I haven't tried out Arch Linux yet but I plan to do so next year. Mostly my experience is concentrated on Ubuntu, Fedora and their derivatives. Now with every passing release all these distributions are getting heavier and resource consuming. Puppy is a definite saving grace, no doubt. But, as an user I want to create my own lightweight all purpose operating system using Arch. Further, the
UberStudent 2.0.4 Review: Exceptional not only for students or researchers but for regular use as well!
The world of Linux never ceases to amaze me. Every functional area has a distro available, a distro for medics, for forensic, for hackers, for different languages, for different regions and the list is endless. Most of these are typically Ubuntu, Debian or Fedora derivatives with softwares loaded to fulfill one or more specific mandate(s). UberStudent is one such distro, an Ubuntu derivative,
I have a lot of friends asking me of whether they should install Ubuntu 12.10 or Linux Mint 14, which is also Ubuntu - but a bit refreshed. Given that I reviewed both of them on the same system - Asus K54C, 2.4 Ghz Core i3 processor with 2 GB RAM, I thought a comparison between the mother distro and it's most famous derivate deem rational.
From Ubuntu 12.10 Comparison
From Linux Mint 14
Big news this week in the Linux world - the reigning king of Linux "Linux Mint" has come out with the Mate and Cinnamon desktop version of Ubuntu 12.10. The codename is Nadia. Now, before jumping onto the actual review, a bit of introspection. One question that always comes to my mind - I have reviewed so many wonderful Linux distros and quite a few are really really outstanding. Still what
The flagship distro from the Manjaro stable is perhaps the XFCE version. I was deeply impressed by the refinement and functionalities offered by KDE version. The XFCE version, too, lived up to the standards set in 0.8.1 release. I tested it out on my Asus K54C, 2.4 Ghz Core i3 processor with 2 GB RAM. First I did a live boot followed by installation on an 8 GB partition specially created for
Right from the first release itself, Manjaro Linux really impressed me. I tried their KDE release earlier, in 0.8 and 0.8.1 but was not as impressed as the XFCE version. But, the 0.8.2 release changed my opinion. It is one of the most refined and polished KDE releases that I have used this year.
From Manjaro KDE 0.8.2
The release note of Manjaro 0.8.2 came on 10th Nov'12 in Distrowatch and
If you think Ubuntu 12.10 is buggy and painful to use, then you must try out the new Snowlinux 3 "White". It is based on Ubuntu 12.10 and it simplifies a lot of stuff which Ubuntu complicates! Desktops available along with this edition are: Mate 1.4, Cinnamon 1.6 and Gnome fallback 3.6. Linux kernel is 3.5.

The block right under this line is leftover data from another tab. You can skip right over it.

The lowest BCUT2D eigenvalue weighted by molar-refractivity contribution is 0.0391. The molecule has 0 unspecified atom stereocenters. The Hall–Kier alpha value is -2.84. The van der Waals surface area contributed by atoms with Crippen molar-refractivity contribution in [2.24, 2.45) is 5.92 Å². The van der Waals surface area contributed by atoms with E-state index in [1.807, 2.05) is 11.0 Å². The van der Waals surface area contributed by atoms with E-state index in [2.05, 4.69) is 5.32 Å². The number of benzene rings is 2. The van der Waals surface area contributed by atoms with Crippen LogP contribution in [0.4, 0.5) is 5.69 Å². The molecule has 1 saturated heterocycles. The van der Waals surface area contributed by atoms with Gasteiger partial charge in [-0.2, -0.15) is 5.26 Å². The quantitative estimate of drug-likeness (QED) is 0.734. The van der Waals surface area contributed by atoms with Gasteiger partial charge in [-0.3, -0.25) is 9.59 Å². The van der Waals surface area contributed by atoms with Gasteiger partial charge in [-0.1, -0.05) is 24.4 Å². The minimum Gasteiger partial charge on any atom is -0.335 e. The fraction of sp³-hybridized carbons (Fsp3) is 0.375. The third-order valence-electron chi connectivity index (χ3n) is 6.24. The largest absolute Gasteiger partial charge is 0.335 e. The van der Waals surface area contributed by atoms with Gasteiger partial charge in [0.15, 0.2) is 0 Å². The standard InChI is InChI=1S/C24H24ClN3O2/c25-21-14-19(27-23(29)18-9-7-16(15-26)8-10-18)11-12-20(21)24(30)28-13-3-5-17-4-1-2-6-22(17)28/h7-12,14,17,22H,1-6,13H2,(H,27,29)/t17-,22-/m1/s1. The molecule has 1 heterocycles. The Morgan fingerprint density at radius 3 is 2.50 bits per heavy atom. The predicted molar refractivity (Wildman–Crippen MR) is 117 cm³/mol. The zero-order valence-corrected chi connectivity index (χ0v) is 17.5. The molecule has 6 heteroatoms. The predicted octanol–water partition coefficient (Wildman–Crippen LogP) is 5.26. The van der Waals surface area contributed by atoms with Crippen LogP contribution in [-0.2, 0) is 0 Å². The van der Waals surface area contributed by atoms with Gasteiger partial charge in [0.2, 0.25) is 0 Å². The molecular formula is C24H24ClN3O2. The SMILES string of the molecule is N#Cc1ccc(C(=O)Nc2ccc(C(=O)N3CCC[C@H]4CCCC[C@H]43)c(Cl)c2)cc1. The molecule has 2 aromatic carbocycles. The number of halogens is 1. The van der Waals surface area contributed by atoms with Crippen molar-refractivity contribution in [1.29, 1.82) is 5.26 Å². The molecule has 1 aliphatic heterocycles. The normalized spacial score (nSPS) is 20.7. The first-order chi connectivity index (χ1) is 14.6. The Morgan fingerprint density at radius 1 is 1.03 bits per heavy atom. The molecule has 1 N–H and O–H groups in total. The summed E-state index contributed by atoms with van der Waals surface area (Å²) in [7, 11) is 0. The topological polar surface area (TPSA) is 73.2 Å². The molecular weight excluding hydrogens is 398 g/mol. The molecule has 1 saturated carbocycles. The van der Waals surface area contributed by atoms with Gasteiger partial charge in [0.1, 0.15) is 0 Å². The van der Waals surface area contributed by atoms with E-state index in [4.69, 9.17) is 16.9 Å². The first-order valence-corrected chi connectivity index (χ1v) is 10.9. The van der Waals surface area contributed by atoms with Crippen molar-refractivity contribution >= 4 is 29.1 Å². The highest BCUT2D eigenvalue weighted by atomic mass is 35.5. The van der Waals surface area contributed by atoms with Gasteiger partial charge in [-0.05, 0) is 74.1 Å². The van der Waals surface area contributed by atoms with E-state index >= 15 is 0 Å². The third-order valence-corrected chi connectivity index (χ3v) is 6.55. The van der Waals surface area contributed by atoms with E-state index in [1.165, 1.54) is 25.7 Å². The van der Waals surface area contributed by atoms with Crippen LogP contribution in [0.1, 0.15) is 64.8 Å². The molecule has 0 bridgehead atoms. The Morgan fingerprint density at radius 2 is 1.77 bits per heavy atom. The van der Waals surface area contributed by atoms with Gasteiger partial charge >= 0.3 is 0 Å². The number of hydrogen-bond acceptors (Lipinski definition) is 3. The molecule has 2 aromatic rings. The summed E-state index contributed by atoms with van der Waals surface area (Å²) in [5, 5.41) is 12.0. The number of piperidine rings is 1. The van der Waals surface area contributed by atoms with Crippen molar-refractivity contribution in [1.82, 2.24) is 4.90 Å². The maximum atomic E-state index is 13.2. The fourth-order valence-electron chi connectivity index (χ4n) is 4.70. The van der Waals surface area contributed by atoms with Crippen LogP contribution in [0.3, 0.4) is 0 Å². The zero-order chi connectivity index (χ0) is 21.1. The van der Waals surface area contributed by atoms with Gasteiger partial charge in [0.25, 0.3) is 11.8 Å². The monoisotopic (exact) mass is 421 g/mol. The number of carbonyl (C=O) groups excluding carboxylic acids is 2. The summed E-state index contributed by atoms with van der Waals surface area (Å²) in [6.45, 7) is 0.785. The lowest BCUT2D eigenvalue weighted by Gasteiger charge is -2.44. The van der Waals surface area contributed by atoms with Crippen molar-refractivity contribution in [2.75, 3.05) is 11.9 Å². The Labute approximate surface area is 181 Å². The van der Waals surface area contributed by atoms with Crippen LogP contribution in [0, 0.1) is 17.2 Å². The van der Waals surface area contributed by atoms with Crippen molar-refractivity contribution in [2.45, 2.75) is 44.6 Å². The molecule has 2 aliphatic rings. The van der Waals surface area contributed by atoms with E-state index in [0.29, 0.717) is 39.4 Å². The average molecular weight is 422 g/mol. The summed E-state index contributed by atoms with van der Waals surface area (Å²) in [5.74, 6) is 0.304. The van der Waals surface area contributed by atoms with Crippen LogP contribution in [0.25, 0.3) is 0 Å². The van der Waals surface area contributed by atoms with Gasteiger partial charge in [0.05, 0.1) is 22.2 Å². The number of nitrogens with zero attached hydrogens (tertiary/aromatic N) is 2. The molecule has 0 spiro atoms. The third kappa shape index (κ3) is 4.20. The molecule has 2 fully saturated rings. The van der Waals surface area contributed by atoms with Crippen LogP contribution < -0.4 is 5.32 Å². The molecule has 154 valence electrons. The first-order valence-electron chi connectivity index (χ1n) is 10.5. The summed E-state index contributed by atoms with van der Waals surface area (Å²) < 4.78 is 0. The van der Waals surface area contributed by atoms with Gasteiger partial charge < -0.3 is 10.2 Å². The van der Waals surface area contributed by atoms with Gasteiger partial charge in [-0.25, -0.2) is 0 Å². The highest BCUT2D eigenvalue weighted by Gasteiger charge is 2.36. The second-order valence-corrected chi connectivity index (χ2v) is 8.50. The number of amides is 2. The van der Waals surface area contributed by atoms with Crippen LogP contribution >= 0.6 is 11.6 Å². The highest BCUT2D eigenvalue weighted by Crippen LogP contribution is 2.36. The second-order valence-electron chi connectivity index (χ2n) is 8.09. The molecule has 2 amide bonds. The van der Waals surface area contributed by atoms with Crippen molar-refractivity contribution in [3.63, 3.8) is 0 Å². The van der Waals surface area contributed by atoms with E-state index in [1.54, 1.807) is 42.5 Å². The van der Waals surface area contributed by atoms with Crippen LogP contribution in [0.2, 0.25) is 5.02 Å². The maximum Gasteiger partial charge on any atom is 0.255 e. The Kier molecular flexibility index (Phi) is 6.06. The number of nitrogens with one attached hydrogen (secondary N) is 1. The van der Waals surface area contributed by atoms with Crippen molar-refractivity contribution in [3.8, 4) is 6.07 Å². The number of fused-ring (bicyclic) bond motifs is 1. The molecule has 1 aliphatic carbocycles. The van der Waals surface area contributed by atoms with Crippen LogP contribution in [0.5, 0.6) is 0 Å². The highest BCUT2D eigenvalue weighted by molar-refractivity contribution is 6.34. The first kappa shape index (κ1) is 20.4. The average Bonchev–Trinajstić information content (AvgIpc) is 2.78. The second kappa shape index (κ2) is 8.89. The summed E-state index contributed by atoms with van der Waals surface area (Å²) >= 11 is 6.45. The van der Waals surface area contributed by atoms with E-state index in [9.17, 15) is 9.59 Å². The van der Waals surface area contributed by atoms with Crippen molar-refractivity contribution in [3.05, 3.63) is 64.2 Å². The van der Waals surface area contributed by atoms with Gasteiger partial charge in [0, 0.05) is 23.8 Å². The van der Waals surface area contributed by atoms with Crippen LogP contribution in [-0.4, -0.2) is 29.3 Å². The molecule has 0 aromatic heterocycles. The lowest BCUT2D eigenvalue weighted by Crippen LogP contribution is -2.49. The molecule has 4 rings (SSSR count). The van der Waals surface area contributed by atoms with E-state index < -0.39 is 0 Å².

From Snowlinux 3 Mate Cinnamon
Once the release note came in Distrowatch, I
First when I used Tiny Core Linux in 2009, I just started using Linux, and I was a bit disappointed with Tiny Core. Later when my experience and learning grew, I realized that I chose the wrong file to boot (Tiny Core and not Core Plus) and I completely underestimated an otherwise very efficient distro.
When the 4.7 release note came in Distrowatch a few days ago, I was prompt to download the
Advent of Ubuntu actually spurned up quite a few Linux distro releases, giving users plenty of options as well as some very interesting flavors to play with. For example, you think Unity is buggy, you can either try out gnome fallback or have all the goodness of Ubuntu and lightness of XFCE or LXDE in Xubuntu or Lubuntu. A cross with E17 and you have a Bodhi! And who can forget Linux Mint -
Last week I was really busy testing out the Ubuntu Quantal Quetzal releases on my Core i3 and Core i7 laptops. Lubuntu, inarguably, was the fastest of the lot and I was amazed by the speed it offered. However, there is a desktop in my house, from my student days, a 2.4 GHz Pentium IV (single core), 1.5 GB DDR RAM PC. Mostly it is used by my kid to watch rhymes or my wife/parents check their
This is my fourth review of the Quantal series with Ubuntu, Kubuntu and Xubuntu already reviewed. Lubuntu, the fastest of them all but the one with the most boring look. Nope! Like the other three, in my article, I'll compare the latest release with Lubuntu 12.04 (no there was no 12.04.1 like others!). However, a reminder - the previous release was not a Long Term Release (with 3-5 years of
Third in the series of Quantal Quetzal releases, is Xubuntu 12.10 after Ubuntu and Kubuntu. Like Kubuntu, Xubuntu also didn't have many significant changes in the new release from the LTS version. The same cannot be said about Ubuntu which did get some new functionalities like web apps, better social integration, etc. These are not there in Xubuntu, Kubuntu or a Lubuntu.